It is a guiding principle of the social sciences that individuals become responsive to gender norms as a result of internalization; individuals are trained by their social contexts to become psychologically responsive to them. This is also an important commitment for feminist theory, as feminists hold that gender norms are socially constructed and assigned. Most prominent views in the metaphysics of gender assume that gender norms apply to individuals on the basis of their gender category; call this the category-based view. However, individual norm-responsiveness does not always track category assignment; many trans and gender-nonconforming people experience responsiveness to norms which were not assigned to them. I argue that a commitment to internalization does not entail a commitment to the category-based view. Instead, we should adopt a traits-based view. On a traits-based view, gender norms apply to individuals on the basis of their individual traits, rather than their gender categories. Internalization of norms is trained according to an association between trait and norm; individuals learn the gender-coding of traits, and understand that expression of those traits is associated with the relevant gendered standard. This view explains how gender norms are assigned on the basis of observed features, while also capturing the way individuals actually experience them as action-guiding.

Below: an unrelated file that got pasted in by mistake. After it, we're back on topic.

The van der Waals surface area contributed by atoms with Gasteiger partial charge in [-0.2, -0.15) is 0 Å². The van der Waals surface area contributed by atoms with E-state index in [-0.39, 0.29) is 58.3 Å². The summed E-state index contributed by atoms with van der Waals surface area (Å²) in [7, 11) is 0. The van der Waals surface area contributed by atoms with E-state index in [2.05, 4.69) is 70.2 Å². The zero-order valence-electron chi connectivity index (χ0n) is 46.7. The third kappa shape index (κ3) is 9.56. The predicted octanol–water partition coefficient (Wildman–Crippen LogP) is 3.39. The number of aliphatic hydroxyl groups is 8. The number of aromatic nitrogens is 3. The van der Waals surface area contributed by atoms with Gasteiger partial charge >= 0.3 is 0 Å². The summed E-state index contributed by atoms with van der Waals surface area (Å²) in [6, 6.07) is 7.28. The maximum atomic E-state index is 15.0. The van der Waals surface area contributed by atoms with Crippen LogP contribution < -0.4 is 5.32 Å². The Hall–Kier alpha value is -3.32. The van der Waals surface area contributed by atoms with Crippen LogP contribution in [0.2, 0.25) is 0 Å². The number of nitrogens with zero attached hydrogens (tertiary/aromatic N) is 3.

Tag Yourself: Nonbinary Discourse and Gender (Under) Construction (Draft)